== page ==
Isn’t life coaching the same as NLP? Very often people ask me this question. The short answer is: No.
Attending countless London life coaching and NLP events, I found it surprising how many people confuse Life Coaching with NLP. Sometimes even life coaches and NLP practitioners themselves confuse the two. Although they overlap in many different areas, they are also inherently different.
The exact origins of coaching are difficult to track down. And it’s because its origins date way back in time. The practice itself has existed for decades but only recently it has been termed as Life Coaching. In the UK and London it emerged during the 90s. Unfortunately this makes defining life coaching tricky. And asking five different coaches what it is that they do will probably result in, at least, five different answers. One reason might be that this profession covers almost every walk of life, be it business, career, relationships, health, wealth, spirituality etc. The one thing that is common between all of them is their aim to get their clients to achieve results.
How NLP originated, is on the other hand, well documented. And unlike coaching, any NLP practitioner should be able to explain exactly what NLP is. There are lots of material on what NLP is and how it came to be; therefore it isn’t necessary to revisit this here.
Generally speaking, coaches start with identifying what is it exactly that a client wants to change. Many clients would know what they want, for example changing their job, losing weight, finding a partner, getting a promotion, improving their business etc. There are cases however where clients don’t know what it is that they want. Figuring this out is the prerequisite to a successful coaching process. Following that, coaches lead their clients into developing a detailed plan to achieve their goals, taking into consideration any challenges that might come along the way. Then progress will be measured and the process will be sped up, slowed down, or modified according to constant feedback.
Similar to a life coach, an NLP practitioner’s objective is also to identify specifically what the clients want and lead them to acquiring it. There is one major difference however. Where a life coach’s main concern is the present and the future, an NLP practitioner will sometimes dig into the past. The reason is because NLP can be therapeutic and it could help rid clients from any negative emotions, limiting beliefs, limiting decisions etc. that are holding them back. For example, a woman might take all the right steps to meet the man of her dreams. Or a man might do all what it takes to buy his first house. But if she feels not good enough or if he feels he doesn’t deserve it, they both will very likely fail to reach their goals.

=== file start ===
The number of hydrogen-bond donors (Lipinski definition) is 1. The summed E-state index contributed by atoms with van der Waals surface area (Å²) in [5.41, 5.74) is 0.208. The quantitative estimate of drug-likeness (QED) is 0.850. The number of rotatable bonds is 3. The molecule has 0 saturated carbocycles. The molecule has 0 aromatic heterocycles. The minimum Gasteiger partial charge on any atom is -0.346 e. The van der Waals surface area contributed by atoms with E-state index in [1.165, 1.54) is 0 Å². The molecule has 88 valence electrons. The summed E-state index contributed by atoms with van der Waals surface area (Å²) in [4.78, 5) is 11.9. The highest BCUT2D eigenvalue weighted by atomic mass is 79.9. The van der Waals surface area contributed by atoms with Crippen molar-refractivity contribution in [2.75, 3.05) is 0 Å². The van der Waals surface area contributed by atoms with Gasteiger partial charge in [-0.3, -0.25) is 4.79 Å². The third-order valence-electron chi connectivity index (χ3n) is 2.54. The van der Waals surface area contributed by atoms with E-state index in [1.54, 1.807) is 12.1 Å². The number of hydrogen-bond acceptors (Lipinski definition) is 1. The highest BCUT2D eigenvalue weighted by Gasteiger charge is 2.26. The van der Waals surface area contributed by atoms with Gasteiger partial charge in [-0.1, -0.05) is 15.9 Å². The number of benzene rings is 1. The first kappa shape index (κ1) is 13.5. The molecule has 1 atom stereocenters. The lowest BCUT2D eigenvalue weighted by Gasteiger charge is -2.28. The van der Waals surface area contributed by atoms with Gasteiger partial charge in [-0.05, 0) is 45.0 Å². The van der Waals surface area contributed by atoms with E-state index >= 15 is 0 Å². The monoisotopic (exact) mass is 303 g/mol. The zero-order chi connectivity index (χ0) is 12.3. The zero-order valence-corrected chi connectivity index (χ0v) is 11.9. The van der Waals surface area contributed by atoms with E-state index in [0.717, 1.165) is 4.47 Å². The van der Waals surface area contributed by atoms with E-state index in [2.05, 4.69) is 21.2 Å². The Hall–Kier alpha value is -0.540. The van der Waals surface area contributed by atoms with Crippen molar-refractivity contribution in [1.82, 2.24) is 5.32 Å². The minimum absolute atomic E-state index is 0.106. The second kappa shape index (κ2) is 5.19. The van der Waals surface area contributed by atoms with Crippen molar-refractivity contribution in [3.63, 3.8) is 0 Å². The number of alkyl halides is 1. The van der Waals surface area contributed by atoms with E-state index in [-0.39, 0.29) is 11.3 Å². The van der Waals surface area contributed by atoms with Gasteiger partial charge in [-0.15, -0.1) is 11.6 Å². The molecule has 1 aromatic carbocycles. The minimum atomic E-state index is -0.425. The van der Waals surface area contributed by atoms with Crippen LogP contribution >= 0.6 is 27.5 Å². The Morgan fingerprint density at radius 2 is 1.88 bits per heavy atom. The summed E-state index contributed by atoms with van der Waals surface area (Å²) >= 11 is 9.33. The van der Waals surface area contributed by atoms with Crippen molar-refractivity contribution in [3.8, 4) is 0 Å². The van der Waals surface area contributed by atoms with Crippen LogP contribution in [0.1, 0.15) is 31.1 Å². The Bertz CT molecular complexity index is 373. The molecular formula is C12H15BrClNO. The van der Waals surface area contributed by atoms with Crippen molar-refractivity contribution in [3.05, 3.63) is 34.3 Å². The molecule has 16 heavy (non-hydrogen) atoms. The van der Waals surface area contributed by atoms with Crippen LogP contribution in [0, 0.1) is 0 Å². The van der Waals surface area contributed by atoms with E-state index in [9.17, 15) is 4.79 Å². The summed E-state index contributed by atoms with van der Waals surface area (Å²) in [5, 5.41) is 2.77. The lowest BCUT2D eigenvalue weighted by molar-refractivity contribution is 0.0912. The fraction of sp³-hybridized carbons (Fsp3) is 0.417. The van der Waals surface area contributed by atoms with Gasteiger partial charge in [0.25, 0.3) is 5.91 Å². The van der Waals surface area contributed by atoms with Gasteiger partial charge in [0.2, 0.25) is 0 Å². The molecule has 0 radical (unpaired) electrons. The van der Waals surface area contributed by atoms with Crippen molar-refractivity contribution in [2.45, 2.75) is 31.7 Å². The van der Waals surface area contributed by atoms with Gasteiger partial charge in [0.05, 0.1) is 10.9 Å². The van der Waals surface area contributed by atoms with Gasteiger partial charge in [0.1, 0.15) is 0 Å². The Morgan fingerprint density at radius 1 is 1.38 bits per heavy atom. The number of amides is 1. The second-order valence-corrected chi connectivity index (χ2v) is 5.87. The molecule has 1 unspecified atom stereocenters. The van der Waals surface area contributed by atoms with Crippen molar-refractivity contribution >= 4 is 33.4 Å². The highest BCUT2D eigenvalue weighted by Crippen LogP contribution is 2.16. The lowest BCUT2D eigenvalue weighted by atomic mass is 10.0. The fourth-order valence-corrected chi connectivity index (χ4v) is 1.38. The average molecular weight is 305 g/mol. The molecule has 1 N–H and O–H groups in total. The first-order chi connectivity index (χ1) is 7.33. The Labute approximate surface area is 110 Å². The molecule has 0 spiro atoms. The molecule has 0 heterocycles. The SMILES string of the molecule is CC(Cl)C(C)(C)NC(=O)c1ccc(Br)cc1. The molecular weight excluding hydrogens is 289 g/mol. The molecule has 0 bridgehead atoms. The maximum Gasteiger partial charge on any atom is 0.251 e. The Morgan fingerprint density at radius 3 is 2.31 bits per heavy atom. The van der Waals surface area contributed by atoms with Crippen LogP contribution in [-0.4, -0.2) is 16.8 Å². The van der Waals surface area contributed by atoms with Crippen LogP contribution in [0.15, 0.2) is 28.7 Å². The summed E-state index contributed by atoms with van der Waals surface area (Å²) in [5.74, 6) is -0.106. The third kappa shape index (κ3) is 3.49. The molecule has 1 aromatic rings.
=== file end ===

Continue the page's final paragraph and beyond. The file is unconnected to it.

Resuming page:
Both life coaching and NLP work towards a positive outcome. And even though they might follow different paths, these paths will very often intersect. Any experienced coach or NLP practitioner will tell you that both areas could heavily depend on each others. If a client wants to create more wealth when the client firmly believes that only deceitful people are wealthy, creating wealth will be very challenging. Similarly a knowledgeable NLP practitioner will know that destroying this limiting decision without tasking the client with action steps and committing the client to them, will get the client nowhere.
Whether you see life coaching and NLP to be very different or very similar, what holds true is that to get the best results possible, both are unquestionably essential. If you’re looking to rid yourself from negative emotions, phobias, negative attachments to the pasts and the like, then an NLP practitioner might be the right choice for you. If on the other hand you’re looking to achieve more, reach goals and so on, then a life coach might be the right choice for you.